Anyway, I'm just kind of maybe whining and complaining. I was grateful for my companies, the two or three companies that I worked for, and I understand there's a place for that. Not everybody is called to be an entrepreneur, but I had something burning in me thinking, I want to create my own business. I want to create my own destiny. I want to have a bigger impact in the world and I don't want to be stuck in a job that I'm working…really it's not nine to five. [10:00.8]
Whoever said nine to five, it's ridiculous. It’s like seven to seven, right? At least where I was, I had to be there at 7:00 in the morning. By the time I left and got home, it was seven o'clock at night, and then sometimes I would have to travel, spend nights in hotels, working on other job sites. I just thought, This isn't for me.
And my wife knew. She was super supportive, too. I mean, she knew I wasn't happy and I was trying to do real estate at the same time, failing and making a lot of mistakes. It wasn't until I finally just gave myself a deadline, I'm going to do this new business and within…and I was making money part time doing it, but I said, “I'm going to do this and if I can't make more money doing this real estate stuff part-time on the side than I am in my full-time job on a monthly basis, then I'm going to do real estate full time if I can do that,” and I did.
Really focusing on that, within about three or four months, I was making more money doing my side business, my side hustle, making more money there than I was at my full-time job, and that's when I jumped ship. [11:07.0]
The first thing I did was hire a coach that was doing what I wanted to do full-time successfully and he ran it like a business, not like a hobby. I sent him a bunch of money and I flew down to Texas, spent a couple of days with him and I learned a lot from that. That was really valuable and important for me.
Steve: When was that, Joe?
Steve: 2009. Okay, let's unpack a little bit there because I think you probably are preaching to the choir here with everything you just said about… I mean, anyone listening to this has either got their day job and they can't wait to leave it, which we talk a lot about which I bet you would appreciate this, Joe, now having hindsight, a lot of people, their goal is to go full time in their business and they don't even understand how horrible what they're saying is. I want a full-time job. I'm going to trade one job in for another job. That's not what you want. [12:03.3]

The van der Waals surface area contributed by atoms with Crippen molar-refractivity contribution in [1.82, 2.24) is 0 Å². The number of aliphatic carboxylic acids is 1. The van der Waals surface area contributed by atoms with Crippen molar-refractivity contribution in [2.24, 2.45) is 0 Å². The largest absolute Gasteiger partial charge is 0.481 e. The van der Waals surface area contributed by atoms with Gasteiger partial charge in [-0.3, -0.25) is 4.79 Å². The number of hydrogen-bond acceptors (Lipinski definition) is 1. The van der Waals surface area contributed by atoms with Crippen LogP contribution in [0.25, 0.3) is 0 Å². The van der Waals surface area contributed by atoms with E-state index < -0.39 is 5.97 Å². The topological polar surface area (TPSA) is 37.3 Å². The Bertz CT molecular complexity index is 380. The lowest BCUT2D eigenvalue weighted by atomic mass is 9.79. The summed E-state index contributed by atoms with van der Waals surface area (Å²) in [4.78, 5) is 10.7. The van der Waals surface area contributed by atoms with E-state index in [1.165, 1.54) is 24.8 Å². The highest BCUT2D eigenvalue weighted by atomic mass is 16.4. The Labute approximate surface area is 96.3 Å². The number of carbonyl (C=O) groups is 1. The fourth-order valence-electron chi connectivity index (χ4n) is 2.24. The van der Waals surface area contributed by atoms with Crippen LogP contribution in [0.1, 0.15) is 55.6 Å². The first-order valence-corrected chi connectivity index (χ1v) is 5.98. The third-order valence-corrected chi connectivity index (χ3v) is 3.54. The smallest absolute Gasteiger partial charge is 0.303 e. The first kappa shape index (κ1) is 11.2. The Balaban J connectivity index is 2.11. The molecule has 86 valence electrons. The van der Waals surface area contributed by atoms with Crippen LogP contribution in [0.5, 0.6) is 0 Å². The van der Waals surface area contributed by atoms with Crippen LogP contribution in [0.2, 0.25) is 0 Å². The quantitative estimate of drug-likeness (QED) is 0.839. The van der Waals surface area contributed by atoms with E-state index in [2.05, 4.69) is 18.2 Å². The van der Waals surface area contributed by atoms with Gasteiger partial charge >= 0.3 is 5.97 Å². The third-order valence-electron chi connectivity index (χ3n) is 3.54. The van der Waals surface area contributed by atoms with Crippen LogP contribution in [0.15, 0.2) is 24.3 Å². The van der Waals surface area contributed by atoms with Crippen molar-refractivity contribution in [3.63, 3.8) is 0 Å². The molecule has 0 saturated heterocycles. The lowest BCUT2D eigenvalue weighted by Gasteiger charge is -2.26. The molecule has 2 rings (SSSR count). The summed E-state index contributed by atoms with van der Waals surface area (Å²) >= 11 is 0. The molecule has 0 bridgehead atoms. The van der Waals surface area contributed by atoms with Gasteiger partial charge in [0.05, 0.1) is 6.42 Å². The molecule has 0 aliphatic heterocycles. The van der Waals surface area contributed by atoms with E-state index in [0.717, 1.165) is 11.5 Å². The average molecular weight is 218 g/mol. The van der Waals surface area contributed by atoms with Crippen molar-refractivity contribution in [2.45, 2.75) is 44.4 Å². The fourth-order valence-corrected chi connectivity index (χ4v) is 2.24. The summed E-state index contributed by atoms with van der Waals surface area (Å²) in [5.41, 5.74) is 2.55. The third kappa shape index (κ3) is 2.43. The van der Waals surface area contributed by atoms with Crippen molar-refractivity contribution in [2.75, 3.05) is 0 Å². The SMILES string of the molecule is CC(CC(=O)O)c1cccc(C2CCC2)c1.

You want a business that will support you full time in doing what you want, but at any rate, you were in that boat and I think a lot of people watching this and listening to this will be in that same boat. They've either just made that transition or they're planning to soon.
One of the things I want to dig into, I want to be conscious of time, but I think what's really interesting to me is you’ve got a specialized type of knowledge and you were able to apply that to make money, so that you can make more money doing that than your day job, so you knew that you could support your family at this point in time.
Now that you had some specialized knowledge, that is definitely where a lot of the hustling comes into play, because now you're like an ATM. That's kind of the way we talk about it that it’s a very empowering thing to know that you can produce money, right? Because I think that's the first hump that people have to get over and think, Can I make money? But that doesn't mean you own a business. Let's talk a little bit, Joe, about how you took that specialized knowledge. [13:03.4]
The coaching thing was obviously a big piece, but let's talk about maybe some of the things you learned in the beginning. But at some point, I don't know when that was, but you pivoted to take that knowledge and now you sell that knowledge to other people. You have a completely different revenue stream by not monetizing the knowledge. You still do that, but you also have another revenue stream, which I think happens to most entrepreneurs. Let's kind of talk through that.
Joe: Yeah. By the way, there's a show on Discovery called I Quit. Have you heard of this?
Joe: This is Discovery Channel. There's also another show called Undercover Billionaire and it's this reality show where he goes into or he gets dropped into a city in Pennsylvania, Erie, Pa., to start a new business and he only has $500 and a beat up truck, and he doesn't even know where he's going in the first episode. I’ve seen his Instagram stories and his name is Stearns, something Stearns. [14:03.0]